The critical reason that we cannot give into this mindset is that men get away with saying and doing absolutely heinous things to women and never face pressure to explain why they do not, in fact, hate women. I should not have to coddle a man by reassuring him that I do not hate him  just because I believe that women should be equal, and should not have to put up with all of the pervasive violence and brick walls of oppression that keep women from having safe, happy, and fulfilled lives.

Women should not have to alter the truth of their lives and experiences in order for men to feel better about themselves. When we talk about violence and harassment and racism, we should not have to perform back flips so as to make sure that some guy isn't going to be threatened by what we say and send us death threats and rape threats over the internet. Male anger and male violence should not be what decides if our voices are heard or not.

If men can only handle feminist ideas if they are watered down and served in a golden chalice to them, then we don't want these men in the movement. We don't need them. If they cannot understand or appreciate what we have to say unfiltered and not catered to them, then no matter what is done they will never understand. Why should we be wasting our energy and resources trying to get people like this on board instead of trying to tell the real stories of women everywhere, and being unapologetic about it?

Men are not my concern as a feminist. Men should enter feminist spaces if they are willing to listen and willing to do something tangible to help women, like backing up their female coworkers who are fighting to get paid fairly or claim maternity benefits, or telling off their friends who are harassing women in public. They should come to the fold if they actually are interested in our ideas and our experiences. Otherwise, I do not see a need to silence myself as a shield against violence and threats.

#ILoveMenButHatePatriarchy is not part of my vocabulary.

*  twitter: @poliitcal_toast   Tumblr: political toaster 

Saturday, October 24, 2015

Election 2015: Post Mortem

The election of 2015 taught us many things. The Liberal victory was an overwhelming rejection of Stephen Harper's negative politics, and the way in which the country has been run for the past 4 years. Justin Trudeau as Canada's new Prime Minister is certainly a change from Mr. Harper. It seems that he is already starting to work on some of his commitments, such as consulting with the premiers and taking them with him to the climate summit next month. As Trudeau said, Canada is back.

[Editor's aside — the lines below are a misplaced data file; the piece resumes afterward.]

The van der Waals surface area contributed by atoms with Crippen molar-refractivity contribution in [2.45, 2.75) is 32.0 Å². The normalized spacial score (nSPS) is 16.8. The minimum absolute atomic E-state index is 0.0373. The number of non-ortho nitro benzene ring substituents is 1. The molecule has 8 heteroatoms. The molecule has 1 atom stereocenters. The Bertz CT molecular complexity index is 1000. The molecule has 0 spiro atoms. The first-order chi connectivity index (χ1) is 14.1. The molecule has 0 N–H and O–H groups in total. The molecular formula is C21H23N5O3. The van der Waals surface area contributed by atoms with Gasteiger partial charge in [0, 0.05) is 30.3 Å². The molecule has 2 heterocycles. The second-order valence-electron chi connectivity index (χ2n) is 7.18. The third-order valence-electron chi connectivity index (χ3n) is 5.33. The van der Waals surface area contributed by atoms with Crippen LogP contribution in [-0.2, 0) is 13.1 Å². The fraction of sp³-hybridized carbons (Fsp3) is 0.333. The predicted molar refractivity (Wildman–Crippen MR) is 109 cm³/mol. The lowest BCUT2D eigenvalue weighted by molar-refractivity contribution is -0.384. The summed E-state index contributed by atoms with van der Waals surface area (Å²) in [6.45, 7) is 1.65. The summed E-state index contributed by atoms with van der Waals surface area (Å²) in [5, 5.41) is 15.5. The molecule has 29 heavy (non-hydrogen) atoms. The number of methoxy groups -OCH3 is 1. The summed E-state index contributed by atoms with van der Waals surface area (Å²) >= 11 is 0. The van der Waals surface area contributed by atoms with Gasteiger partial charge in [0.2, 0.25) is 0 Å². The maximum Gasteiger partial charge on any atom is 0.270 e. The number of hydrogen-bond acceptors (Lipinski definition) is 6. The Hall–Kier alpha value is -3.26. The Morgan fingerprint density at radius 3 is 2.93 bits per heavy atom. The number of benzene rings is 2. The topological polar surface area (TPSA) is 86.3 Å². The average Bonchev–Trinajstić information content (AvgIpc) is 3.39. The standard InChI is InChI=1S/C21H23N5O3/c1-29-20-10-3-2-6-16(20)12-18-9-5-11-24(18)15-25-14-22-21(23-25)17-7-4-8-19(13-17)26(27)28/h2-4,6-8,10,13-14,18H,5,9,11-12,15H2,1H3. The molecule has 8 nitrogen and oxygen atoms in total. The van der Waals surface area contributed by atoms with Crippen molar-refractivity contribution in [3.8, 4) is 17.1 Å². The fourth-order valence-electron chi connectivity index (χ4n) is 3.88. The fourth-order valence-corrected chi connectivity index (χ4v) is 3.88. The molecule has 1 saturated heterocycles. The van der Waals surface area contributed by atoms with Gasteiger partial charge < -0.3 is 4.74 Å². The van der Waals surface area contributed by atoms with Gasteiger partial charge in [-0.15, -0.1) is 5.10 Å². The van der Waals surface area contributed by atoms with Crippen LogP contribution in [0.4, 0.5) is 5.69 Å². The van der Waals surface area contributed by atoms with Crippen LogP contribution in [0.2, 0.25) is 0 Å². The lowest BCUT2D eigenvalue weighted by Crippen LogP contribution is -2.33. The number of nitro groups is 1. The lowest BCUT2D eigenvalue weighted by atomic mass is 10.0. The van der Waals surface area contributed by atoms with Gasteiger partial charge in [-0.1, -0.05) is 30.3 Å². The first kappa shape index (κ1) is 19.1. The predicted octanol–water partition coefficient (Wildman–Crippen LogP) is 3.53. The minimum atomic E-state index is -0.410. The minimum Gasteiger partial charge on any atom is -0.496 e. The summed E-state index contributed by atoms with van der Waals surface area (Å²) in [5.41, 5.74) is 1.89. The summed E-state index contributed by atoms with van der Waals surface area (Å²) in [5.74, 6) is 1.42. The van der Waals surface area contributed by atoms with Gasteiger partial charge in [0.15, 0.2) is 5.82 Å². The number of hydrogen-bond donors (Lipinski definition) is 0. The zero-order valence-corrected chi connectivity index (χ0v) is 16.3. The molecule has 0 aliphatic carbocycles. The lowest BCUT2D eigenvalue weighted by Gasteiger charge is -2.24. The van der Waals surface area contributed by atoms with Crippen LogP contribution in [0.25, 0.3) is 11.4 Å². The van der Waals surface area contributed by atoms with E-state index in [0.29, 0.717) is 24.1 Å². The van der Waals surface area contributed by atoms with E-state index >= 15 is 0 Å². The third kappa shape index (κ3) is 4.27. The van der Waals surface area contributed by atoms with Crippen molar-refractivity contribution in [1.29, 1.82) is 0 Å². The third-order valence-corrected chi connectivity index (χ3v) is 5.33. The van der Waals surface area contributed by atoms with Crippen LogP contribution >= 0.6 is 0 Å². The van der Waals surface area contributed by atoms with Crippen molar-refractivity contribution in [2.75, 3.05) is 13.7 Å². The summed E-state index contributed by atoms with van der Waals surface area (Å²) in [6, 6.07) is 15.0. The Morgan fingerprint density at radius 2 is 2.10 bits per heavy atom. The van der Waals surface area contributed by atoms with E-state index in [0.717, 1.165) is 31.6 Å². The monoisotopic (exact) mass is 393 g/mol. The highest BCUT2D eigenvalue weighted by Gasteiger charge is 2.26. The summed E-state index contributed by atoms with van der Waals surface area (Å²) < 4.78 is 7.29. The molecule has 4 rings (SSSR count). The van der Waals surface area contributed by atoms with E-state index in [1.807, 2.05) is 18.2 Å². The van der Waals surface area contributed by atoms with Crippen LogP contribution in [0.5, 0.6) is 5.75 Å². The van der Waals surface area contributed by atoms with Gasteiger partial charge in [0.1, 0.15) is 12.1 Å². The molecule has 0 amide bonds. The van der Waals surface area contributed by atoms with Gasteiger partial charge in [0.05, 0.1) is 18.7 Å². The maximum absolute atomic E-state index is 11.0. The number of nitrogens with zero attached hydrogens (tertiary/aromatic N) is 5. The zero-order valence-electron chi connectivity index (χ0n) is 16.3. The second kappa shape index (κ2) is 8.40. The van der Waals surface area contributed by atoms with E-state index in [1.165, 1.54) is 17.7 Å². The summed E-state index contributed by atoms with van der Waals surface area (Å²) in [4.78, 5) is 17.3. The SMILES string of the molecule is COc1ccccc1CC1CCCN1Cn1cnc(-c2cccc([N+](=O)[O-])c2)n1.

The election result was not surprising. The Conservative base stayed steady at 30%, and the NDP vote collapsed under the weight of those who saw the Liberals as having the best chance to get rid of Harper. What I found disheartening was the loss of many excellent NDP MPs, and I certainly hope that we will see more of them in the future in other roles. I was also disheartened that the Conservative base never faltered even slightly from the beginning of the campaign, and because of that the only way to ensure a Harper defeat was the decimate one of the progressive parties.

Trudeau ran the strongest campaign. He ran to the left, promised accountability and honesty, and he won. The NDPs trek to the middle resulted in a UK Labour like defeat. This should be a strong message to all progressive parties. Progressives want to vote for progressive values and policies. The NDP made a strategic mistake by having Mulcair agree with Harper more often than not, and attacking Trudeau even when their platforms were essentially quite similar. The NDP also failed the economic test with their costing document, which was simply not detailed enough. Should Mulcair stay on? I am not sure. I think the NDP would be served better by a leader who will not drag the party to the centre just to try and get elected. NDP voters want to vote for NDP policies, otherwise they will just vote Liberal instead, which they did en masse.

The biggest challenge for the Conservatives out of this election will be deciding which direction they want to take their party in, and I think that their decision on a new leader will be the biggest determinate of that. Judging from some post-election interviews, it seems that the Conservatives do not believe that their policies were the problem, and blamed government fatigue and the desire for change. What they need to do is really look at the culture of the party and choose a leader who is capable of keeping the fringe right at bay. If they cannot do that, they will end up shut out of the big chair like the Republicans have been in the US for the indefinite future. The Conservatives if they want to get elected again any time soon, are going to have to stop marketing only to their base. I am not sure that their defeat was big enough to actually get them to change strategies though.

The new Prime Minister is going to have a massive job on his hand in the next 4 years, but it appears that he is up to the task, and is doing what Canadians wanted him to do when they elected him; be open and collaborative. What remains to be seen is if Trudeau will be a classic Liberal who will run to the left and govern to the right, or if he will actually keep all of the more progressive promises he made. The first big task is making a good cabinet filled with strong and capable people. Unlike the past 10 years, we finally have some very impressive and properly qualified people in our government who will make great cabinet ministers. I look forward to seeing who is chosen.

Finally, after such a long and at times very disappointing campaign, it is great to see such a positive outcome. Canadians are feeling optimistic again. I sincerely hope that this attitude will remain for some time. I also hope that our new Prime Minister will be as ambitious as he claimed he wants to be.

Saturday, October 17, 2015

Election 2015: The Final Days